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Colleen Norton
Professor Brian Goedde
ENG101-2094
April 6, 2015
The Stripper Myth: Busted.
As his audience roars with laughter, comedian, Chris Rock exclaims, Theres a stripper
myth thats being perpetuated through society. The myth is, Im strippin to pay my tuition. No
youre not! Theres no strippers in college! Although Rock claims, theres no clear heels in
biology, is it really true that exotic dancers are incapable of achieving college degrees? Are the
late nights, platform heels, and stacks of cash strictly reserved for the classes of single mothers,
drug addicts, and sexual deviants? Most importantly, who are these women of the night who are
willing to bear-all to get by? Through my research of the multi-billion dollar strip club industry, I
have concluded that Rocks stripper myth is nothing more than a myth itself. The women who
spend their evenings climbing the pole are not only capable of climbing corporate ladders and
receiving diplomas, but are also well-integrated members of society, regardless of the social
stigmas placed on them by their job title.
A typical entry-level or minimum wage job may require a high school diploma, a
background check, and a formal interview from prospective employees. Few, if any,
requirements are necessary for women who wish to find work as an exotic dancer, thus making it
easy to walk in, audition, and begin making money all within the same night. By working as
independent contractors rather than employees, dancers are capable of creating their own work
schedules, enjoying limitless earnings, and the ability to entertain at a variety of establishments.

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The benefits and flexibility dancing offers makes it a one-of-a-kind job opportunity for students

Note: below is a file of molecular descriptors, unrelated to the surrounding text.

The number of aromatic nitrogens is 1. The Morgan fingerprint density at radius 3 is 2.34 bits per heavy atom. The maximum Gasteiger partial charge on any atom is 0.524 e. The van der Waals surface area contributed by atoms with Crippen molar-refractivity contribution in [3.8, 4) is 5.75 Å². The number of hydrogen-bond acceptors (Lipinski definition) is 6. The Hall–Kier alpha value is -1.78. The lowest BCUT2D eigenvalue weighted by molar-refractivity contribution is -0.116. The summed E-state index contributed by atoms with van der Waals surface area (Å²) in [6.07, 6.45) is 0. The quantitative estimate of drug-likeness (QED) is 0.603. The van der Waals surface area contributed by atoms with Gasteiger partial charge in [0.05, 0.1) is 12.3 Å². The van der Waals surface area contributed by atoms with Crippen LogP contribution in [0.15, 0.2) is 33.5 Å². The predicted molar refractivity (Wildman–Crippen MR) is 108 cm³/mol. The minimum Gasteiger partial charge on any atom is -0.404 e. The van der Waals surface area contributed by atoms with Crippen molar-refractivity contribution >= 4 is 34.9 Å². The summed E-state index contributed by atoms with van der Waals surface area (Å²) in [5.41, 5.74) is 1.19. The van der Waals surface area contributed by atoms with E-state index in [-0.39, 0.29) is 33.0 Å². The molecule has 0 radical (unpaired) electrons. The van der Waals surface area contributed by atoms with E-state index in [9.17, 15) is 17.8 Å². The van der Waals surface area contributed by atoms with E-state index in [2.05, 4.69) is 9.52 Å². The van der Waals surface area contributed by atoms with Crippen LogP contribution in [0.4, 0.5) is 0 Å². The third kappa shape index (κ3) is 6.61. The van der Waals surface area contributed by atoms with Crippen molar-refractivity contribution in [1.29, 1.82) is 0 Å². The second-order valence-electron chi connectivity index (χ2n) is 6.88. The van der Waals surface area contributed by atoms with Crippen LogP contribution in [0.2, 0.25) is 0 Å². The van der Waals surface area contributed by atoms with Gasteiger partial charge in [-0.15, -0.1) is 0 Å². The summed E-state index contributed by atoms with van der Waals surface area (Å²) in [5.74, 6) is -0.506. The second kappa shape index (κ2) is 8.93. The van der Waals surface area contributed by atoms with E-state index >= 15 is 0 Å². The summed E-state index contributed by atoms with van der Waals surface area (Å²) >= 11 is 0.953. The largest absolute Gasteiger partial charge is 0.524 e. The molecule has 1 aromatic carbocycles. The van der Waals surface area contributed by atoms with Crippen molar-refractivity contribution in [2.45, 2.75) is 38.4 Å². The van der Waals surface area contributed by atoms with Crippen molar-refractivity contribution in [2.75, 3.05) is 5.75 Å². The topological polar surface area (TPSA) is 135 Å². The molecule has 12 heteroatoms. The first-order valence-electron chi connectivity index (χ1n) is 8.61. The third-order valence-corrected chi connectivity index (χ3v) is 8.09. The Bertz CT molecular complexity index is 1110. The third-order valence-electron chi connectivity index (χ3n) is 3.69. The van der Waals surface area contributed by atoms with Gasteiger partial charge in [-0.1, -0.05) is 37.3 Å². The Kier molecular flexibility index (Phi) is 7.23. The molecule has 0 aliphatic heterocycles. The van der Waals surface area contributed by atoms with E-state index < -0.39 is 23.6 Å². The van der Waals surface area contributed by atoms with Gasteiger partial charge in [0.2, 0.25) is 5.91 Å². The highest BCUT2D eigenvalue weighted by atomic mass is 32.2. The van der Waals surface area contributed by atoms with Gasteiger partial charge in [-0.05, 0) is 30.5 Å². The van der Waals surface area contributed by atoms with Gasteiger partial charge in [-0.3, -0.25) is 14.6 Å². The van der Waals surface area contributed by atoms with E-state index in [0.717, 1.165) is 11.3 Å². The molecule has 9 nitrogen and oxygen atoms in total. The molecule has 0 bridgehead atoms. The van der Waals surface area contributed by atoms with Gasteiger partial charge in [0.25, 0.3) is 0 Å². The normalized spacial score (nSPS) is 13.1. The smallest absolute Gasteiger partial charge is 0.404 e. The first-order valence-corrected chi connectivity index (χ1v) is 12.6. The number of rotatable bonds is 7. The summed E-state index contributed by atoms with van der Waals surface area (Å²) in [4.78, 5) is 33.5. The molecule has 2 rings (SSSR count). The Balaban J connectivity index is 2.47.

who wish to claim their financial independence, break free from a ramen-noodle diet, and still be
able to put in whatever necessary focus required for school. A study provided by the Economic
and Social Research Council at University of Leeds concluded that of the 197 dancers
interviewed, one-third were currently attending school while 23% had already achieved an
undergraduate degree. The researchers who recorded their findings, Dr. Teela Sanders and Dr.
Kate Hardy, chose to not only interview dancers for their study, but also club owners, managers,
as well as law enforcement and other regulating bodies to find the best information in regards to
the truth behind adult entertainers. Dr. Sanders herself has greatly focused her studies on the sex
industry and its workers and, along with Dr. Hardy, has authored other peer-reviewed articles
such as Participation in Sex Work: Students Views and Flexible Workers: Labour, Regulation
and Mobility in Lap Dancing. As their studies have concluded that many dancers are,
motivated by the opportunity for future mobility, its evident that the decision to become an
exotic dancer is not a result of hitting a dead end; rather, it is a journey down the road less
traveled to a brighter tomorrow. Common stereotypes associated with exotic dancers exist likely
as a result of cultural influences such as rap music and the portrayal of strippers in movies and
television. The popular belief that dancers are unintelligent, gold-diggers with a background of